Hallmarks of Biological Failure/Relaxed selection shapes the rate of aging across species
April 8, 2019
11:15 am - 11:45 am
Dario Riccardo Valenzano (Max Planck)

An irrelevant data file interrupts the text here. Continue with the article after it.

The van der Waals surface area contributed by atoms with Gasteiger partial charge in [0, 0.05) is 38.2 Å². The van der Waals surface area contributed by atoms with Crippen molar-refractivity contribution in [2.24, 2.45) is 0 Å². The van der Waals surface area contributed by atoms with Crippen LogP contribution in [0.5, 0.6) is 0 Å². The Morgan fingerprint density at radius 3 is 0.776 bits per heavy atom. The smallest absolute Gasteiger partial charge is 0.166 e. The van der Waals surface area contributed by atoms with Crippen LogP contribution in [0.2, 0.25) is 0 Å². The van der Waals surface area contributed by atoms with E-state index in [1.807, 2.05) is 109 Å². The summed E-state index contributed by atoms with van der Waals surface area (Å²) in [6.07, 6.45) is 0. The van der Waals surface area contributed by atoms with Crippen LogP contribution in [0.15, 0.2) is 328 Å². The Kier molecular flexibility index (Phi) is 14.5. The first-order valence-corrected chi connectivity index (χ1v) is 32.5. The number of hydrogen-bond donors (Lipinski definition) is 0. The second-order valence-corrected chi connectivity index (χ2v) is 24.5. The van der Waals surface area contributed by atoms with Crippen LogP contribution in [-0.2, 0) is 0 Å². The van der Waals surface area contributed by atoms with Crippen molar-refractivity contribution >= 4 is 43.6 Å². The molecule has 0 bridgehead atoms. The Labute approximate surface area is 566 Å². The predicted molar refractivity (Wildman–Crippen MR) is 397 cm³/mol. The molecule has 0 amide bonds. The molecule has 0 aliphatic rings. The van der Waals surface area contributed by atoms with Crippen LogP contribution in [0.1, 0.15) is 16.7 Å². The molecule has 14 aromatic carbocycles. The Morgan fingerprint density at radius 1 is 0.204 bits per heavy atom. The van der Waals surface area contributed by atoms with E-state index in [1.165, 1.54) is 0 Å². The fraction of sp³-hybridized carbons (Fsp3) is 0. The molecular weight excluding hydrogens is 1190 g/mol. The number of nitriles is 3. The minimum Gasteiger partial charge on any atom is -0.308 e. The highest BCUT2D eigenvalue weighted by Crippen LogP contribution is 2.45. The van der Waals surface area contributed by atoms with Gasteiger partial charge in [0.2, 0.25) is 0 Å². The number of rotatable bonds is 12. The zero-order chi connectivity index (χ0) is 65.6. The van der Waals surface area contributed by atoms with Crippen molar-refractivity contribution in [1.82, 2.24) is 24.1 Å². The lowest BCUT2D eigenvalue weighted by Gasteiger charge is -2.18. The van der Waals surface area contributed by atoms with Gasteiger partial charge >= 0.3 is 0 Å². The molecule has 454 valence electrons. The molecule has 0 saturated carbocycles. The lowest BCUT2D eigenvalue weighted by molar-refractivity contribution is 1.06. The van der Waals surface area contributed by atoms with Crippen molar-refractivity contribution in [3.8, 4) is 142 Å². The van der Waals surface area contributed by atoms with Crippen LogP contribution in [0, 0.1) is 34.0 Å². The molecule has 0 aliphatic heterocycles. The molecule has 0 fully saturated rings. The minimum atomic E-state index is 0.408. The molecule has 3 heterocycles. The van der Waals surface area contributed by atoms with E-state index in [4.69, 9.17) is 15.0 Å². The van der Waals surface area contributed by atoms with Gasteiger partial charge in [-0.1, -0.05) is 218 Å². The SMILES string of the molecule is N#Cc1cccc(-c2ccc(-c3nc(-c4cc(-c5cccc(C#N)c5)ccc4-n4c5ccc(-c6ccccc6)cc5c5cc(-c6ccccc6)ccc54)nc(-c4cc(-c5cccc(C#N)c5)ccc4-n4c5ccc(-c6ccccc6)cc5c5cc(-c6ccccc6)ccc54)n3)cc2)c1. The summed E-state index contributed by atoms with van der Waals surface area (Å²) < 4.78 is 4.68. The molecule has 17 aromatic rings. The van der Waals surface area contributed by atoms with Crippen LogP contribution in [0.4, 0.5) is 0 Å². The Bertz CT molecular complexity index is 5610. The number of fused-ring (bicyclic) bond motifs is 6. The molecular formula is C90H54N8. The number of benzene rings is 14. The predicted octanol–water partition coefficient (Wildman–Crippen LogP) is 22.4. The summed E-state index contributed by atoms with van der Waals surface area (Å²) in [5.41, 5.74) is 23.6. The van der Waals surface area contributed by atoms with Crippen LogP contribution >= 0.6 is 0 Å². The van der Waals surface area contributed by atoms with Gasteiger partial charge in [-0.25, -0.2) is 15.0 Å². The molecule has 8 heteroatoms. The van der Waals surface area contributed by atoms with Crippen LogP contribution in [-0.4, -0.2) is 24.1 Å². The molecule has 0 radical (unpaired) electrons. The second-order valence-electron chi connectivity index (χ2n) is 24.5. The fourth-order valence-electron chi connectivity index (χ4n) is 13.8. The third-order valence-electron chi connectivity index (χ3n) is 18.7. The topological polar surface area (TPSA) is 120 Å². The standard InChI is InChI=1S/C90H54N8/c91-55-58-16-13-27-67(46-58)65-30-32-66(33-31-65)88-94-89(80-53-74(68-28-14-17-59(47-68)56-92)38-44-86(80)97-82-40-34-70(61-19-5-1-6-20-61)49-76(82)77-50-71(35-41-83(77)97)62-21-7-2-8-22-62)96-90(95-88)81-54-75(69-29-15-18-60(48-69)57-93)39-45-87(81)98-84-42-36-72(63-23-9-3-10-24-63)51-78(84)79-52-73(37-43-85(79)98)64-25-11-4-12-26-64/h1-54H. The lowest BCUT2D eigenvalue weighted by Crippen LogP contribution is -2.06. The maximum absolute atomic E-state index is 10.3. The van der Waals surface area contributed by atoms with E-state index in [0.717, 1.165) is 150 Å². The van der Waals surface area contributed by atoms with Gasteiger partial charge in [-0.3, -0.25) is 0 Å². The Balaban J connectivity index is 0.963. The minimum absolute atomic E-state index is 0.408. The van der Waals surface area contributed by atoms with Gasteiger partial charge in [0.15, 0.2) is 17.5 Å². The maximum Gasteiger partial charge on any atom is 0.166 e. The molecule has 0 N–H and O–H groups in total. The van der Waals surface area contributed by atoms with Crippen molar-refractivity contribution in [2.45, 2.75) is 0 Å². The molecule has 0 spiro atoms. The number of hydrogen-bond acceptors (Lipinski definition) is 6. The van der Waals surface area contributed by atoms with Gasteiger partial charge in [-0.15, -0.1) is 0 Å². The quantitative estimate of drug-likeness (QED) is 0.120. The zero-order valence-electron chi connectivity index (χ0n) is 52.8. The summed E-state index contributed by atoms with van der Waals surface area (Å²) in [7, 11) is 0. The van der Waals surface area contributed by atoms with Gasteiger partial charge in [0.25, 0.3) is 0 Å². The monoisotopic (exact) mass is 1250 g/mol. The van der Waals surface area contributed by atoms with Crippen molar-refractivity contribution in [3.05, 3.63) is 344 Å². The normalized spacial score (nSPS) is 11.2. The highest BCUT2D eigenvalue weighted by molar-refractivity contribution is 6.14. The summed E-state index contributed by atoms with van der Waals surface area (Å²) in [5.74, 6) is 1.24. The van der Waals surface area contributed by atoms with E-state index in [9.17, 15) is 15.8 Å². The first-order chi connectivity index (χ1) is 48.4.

African killifishes independently evolved annual life cycles at least three times, offering a unique natural experiment of diversification of life history strategies. Using a comprehensive whole-genome sampling of 46 species of African killifishes, we found that genome size correlates with annual life style and climate. Annual species had genome-wide expansion of transposable elements, higher gene family turn-over rates and relaxed selection in genes in known aging pathways, such as mitochondrial replication and translation, mTOR pathway and DNA repair. Whole-genome resequencing in wild Nothobranchius populations showed bottle-necks and a genome-wide signature of relaxation of selection in populations evolved in dryer climates. In conclusion, evolution in ephemeral environments in African killifishes caused an extensive relaxation of selective constraints at genome-wide level. We discovered that, in African killifishes, ecology drove the evolution of short life span and rapid aging, associated to tens of thousands of slightly deleterious mutations driven to high frequencies.